Special day for Bennett

11-26-02, 5:30 p.m.

BY GEOFF HOBSON

Brandon Bennett made a dismal season just a little more special Tuesday when he became the first Bengal in the 10-year history of the award to be named AFC Special Teams Player of the Month.

In the month of November, Bennett ran into the NFL elite among kick returners and takes an AFC-best 1,098 yards into December with five games left.

Bennett may not play this Sunday against the Ravens because of an injured knee, but he's more optimistic after spending part of Tuesday's day off running on the team's underwater treadmill.

"The award is for everybody who plays out there," Bennett said. "It's for all those guys who are out there blocking and giving me some room. And there are a lot of guys working hard doing it."

Bennett, 29, a fourth-year running back who backs up Corey Dillon, had returned seven kicks for 121 yards in three previous seasons. But he did better that in three games this month,

including a club-record 228 yards on Nov. 10 in Baltimore, a 173-yard effort the next week against the Browns, and last Sunday in Pittsburgh with 129 despite wrenching his knee during a 52-yard return on the second half kickoff.

When the Bengals traded kick returner Curtis Keaton to the Saints before the season and T.J. Houshmandzadeh took a bigger role at receiver, they turned to Bennett in Week Three and special teams coach Al Roberts re-worked the scheme.

"It had been designed for Curtis' quickness," Bennett said. "We'd squeeze guys in and try to bounce him to the outside and let him use his speed. With me, it's more downhill at you. We just put a man on a man. Hit them in the mouth and I try to run through arm tackles, or get through the opening. Guys have been getting used to that and it's really worked."

It worked well enough to produce a 94-yard touchdown return in Baltimore and an 82-yard return against Cleveland. But the Bengals came up with no points after the 82-yarder and the 52-yarder last Sunday in games they lost by a touchdown.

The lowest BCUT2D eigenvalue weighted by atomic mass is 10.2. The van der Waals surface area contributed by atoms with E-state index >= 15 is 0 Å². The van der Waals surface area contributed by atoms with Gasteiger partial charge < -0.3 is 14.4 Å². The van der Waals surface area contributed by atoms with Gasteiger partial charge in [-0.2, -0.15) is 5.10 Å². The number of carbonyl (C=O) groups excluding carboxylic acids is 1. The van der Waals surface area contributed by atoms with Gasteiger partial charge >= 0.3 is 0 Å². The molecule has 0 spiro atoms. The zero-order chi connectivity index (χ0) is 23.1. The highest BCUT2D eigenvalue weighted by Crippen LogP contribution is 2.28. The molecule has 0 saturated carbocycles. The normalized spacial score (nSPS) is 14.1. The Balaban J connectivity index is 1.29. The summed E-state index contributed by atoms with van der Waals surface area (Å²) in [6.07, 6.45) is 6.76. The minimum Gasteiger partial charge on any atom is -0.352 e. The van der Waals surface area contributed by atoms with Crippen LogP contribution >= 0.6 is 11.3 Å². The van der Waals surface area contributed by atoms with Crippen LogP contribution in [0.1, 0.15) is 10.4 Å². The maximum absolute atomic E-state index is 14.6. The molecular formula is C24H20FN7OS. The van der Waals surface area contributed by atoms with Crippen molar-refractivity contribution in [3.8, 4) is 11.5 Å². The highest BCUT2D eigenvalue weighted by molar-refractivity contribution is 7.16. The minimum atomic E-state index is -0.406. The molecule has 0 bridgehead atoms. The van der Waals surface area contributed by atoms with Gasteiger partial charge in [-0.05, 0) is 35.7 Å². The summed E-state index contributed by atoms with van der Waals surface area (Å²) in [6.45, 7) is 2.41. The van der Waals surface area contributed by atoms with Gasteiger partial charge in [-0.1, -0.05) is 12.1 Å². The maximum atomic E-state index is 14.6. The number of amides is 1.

"I wish he had scored," said quarterback Jon Kitna with a laugh. "We haven't scored on his two best ones lately. He's doing a great job. We've got to take advantage of that."

The numbers have been good enough to get Bennett's teammates thinking about him for the Pro Bowl. His 26.1-yard average is tied for fourth in the NFL behind leader MarTay Jenkins of Arizona at 28. When he gets healthy, he seems certain to break Tremain Mack's club record of 1,382 yards and is challenging his record 27.1 average.

"We're starting to make plays. We're hitting our best football right now," said Bennett of the Pro Bowl. "That's a positive for us. That's one of the things that's out there."

The last Bengal named Special Teams Player of the Week was David Dunn, when his kick return for a touchdown at the end of the first half fueled a 34-24 victory over Pittsburgh on Nov. 10, 1996.

T.J. TRIALS: T. J. Houshmandzadeh may lose his punt return job this Sunday, but he's not losing any of his friends after losing critical punts in the fourth quarter the past two weeks.

On the plane ride home from Pittsburgh Sunday, a bunch of team leaders stopped in the aisle to give him a hang-in-there, such as Corey Dillon, Brian Simmons, and Takeo Spikes.

Dillon, who also took aside wide receiver Chad Johnson last month after he ended the 28-21 loss to the Colts on a red-zone drop, reminded Houshmandzadeh that no one is immune from blame.

"It's cool to hear those guys say 'Don't worry, and this and this, but I still know," Houshmandzadeh said, "if I just fair catch it, we're up a point, we get a drive going and. . ."

Houshmandzadeh could have been talking about both punts, but he was referring to the one in Pittsburgh that he fumbled while running. Against Cleveland 10 days ago, he doesn't think he would have dropped

the punt if he was going to be in position to make a fair catch.

"But I don't think like that. That's not my personality. I don't play to lose," he said. "I play to win. I'm thinking about going all the way and that's my problem right now."

Houshmandzadeh is using Johnson, his Oregon State teammate, as a model. Since the Indy wreck, Johnson has averaged 5.5 catches and 94 yards per game. Houshmandzadeh recalled what Dillon said to Johnson after that game.

"He told Chad that he gave up one last year," said Houshmandzadeh, a reference no doubt to Dillon's fumble inside the Bengals 5 against Tampa Bay in overtime.

"And he told me, 'Against Cleveland, everyone is saying you and I messed up,"' said Houshmandzadeh of a game Dillon got stopped from the Browns 1 twice. "CD said, 'But if I don't mess up, you don't have a chance to mess up.' CD is really cool about that kind of stuff. Basically he said you've got to forget about it."

After the Colts' game, Houshmandzadeh consoled the sensitive Johnson by telling him, "You've got to let it go." Now, it's reversed.

"The shoe is on my foot now," Houshmandzadeh said. "Hopefully I can come out of this the way Chad came out of his."

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